The hacking black market is outbidding legitimate IT companies for disclosure information on zero-day exploits.
The Market for Cybercrime Tools and Stolen Data report, from thinktank Rand, found prices on both the black and grey markets much higher than the bounties companies pay to have bugs in their own systems disclosed.
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Bug bounties such as No More Free Bugs, Packet Storm, and BugCrowd – as well as supplier-specific programmes such as Mozilla’s Bug Bounty Program – pay less than the black market, stated the Juniper-sponsored report.
"Some sources say a researcher could earn 10–100 times what a software vendor with a bug bounty would pay; for example, HP’s Zero Day Initiative and Verisign’s iDefense Vulnerability Contributor Program only pay up to $10,000 for exploits," said the report.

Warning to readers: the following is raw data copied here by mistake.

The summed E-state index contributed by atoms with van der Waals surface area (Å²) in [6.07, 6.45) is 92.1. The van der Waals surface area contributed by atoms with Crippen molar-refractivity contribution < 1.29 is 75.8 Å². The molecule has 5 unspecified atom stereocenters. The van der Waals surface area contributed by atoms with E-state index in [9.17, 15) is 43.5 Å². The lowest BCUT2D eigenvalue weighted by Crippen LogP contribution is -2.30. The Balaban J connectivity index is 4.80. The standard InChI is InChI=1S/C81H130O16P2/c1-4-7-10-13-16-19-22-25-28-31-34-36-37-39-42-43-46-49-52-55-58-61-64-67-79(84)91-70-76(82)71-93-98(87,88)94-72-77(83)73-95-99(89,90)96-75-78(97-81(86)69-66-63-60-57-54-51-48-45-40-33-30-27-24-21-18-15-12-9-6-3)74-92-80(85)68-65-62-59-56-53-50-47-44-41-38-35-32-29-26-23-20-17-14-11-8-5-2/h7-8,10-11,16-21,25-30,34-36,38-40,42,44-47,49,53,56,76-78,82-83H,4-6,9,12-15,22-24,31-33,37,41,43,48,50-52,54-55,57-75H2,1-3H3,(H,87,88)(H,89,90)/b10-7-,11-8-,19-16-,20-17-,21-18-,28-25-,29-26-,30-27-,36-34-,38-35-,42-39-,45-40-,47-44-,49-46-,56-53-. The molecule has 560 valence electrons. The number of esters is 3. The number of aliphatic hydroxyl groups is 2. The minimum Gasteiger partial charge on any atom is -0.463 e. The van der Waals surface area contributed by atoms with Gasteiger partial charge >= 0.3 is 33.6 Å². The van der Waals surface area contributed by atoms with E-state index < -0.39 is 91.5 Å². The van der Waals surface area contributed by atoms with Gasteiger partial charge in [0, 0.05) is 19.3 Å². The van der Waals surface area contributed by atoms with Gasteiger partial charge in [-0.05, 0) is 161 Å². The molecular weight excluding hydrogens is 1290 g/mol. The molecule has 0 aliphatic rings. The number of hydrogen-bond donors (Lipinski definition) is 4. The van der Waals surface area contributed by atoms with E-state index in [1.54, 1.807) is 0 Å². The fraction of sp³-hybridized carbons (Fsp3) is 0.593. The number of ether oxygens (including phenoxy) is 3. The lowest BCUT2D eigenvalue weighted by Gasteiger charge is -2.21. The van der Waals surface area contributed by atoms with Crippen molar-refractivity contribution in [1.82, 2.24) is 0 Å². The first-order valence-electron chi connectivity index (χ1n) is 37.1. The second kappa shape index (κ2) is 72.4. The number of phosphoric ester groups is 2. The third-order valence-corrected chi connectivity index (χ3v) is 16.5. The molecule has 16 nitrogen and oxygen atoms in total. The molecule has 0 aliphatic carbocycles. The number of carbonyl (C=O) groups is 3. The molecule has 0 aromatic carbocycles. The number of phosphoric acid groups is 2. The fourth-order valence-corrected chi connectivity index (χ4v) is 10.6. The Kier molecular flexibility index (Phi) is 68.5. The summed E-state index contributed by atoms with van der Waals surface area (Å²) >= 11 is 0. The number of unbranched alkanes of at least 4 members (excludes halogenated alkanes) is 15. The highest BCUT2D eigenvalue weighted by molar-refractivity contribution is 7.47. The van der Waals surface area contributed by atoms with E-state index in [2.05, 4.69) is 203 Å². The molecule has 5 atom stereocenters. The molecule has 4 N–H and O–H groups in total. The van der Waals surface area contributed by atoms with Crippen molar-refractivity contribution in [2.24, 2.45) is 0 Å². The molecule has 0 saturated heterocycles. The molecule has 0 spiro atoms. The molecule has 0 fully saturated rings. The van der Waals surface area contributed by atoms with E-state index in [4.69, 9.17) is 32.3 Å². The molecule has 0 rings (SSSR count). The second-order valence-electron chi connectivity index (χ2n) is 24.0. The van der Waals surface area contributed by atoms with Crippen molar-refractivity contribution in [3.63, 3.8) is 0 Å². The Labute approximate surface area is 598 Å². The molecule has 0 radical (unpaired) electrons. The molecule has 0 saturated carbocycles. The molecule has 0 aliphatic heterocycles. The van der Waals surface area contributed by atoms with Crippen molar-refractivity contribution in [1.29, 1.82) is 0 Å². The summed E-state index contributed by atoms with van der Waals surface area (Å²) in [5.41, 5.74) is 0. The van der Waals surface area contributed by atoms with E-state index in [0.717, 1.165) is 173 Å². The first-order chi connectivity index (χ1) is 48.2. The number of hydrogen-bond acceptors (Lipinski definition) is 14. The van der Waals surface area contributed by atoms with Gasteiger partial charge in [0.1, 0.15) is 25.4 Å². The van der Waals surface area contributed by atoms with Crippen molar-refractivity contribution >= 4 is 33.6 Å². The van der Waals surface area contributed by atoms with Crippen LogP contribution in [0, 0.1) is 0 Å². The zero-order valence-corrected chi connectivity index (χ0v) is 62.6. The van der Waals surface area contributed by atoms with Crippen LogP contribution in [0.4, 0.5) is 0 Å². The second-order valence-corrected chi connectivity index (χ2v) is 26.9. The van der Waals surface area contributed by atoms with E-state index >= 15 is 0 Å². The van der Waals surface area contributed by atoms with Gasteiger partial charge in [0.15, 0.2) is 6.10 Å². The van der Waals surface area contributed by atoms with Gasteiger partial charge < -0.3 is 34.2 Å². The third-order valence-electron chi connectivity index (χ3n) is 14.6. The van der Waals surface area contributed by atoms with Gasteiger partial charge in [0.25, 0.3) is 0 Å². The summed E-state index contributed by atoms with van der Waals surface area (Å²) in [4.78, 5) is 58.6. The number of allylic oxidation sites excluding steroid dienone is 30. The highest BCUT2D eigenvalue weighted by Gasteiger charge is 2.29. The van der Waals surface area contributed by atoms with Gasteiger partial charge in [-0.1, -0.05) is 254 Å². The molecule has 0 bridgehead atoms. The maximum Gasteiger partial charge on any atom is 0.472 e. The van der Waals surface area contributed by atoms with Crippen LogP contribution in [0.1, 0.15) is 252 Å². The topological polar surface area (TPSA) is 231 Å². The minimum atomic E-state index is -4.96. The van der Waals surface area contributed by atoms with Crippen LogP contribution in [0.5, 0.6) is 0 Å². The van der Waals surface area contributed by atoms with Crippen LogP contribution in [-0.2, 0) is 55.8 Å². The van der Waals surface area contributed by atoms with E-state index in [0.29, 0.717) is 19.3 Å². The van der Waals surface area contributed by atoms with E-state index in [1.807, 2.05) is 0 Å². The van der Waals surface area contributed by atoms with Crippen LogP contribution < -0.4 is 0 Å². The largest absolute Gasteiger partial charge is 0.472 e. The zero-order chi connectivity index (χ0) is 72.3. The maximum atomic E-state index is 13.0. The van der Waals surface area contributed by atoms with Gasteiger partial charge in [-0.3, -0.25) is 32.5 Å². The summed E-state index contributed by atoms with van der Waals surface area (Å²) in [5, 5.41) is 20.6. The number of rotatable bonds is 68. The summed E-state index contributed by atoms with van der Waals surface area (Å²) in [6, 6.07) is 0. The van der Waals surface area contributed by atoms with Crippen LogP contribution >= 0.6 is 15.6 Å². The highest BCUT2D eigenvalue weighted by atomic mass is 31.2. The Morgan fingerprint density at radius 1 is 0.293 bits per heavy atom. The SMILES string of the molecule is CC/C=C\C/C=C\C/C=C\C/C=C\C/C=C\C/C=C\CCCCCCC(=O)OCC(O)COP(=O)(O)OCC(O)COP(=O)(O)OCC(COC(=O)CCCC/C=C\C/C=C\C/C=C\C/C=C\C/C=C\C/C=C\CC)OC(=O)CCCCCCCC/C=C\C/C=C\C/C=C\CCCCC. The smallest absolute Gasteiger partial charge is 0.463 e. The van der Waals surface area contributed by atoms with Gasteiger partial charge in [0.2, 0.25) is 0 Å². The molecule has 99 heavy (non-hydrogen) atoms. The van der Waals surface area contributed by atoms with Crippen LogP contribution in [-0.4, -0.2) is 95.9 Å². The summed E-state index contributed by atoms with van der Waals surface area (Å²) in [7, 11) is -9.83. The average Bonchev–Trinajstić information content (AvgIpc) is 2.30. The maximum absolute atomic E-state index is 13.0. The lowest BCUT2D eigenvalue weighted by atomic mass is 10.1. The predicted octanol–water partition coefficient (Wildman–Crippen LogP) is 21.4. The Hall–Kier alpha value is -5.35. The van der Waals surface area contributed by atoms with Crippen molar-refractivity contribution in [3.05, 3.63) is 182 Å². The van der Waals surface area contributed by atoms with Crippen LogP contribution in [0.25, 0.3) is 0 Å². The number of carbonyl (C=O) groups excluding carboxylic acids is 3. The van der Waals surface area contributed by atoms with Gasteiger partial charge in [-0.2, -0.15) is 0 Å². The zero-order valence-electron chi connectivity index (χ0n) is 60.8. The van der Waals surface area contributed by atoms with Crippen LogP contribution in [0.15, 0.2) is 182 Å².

In 2012, disclosing a zero-day exploit for Apple iOS earned hackers between $100,000 and $250,000. Chrome and Internet Explorer zero-day exploits paid out up to $200,000; and up to $100,000 was paid for disclosure of Windows zero-day exploits in the black market.
The report noted that, after zero-day exploits were disclosed, the number of malware variants exploiting them increased 183–85,000 times, and the number of attacks increased 2–100,000 times.
Read more about zero day attacks
Zero-day attacks are rare, but the report warned that a much larger market existed in exploiting vulnerabilities shortly after they are discovered. In this scenario, the hacker has gleaned knowledge of a security patch being distributed, so there is a window of opportunity to attack unpatched systems.
Nawaf Bitar, senior vice-president and general manager of security business, Juniper Networks said: "The security industry, government and legal communities must come together to establish new norms for how companies can more vigorously defend themselves against cyber-attacks.
"By using forms of active defence such as intrusion deception we can identify, thwart and frustrate attackers."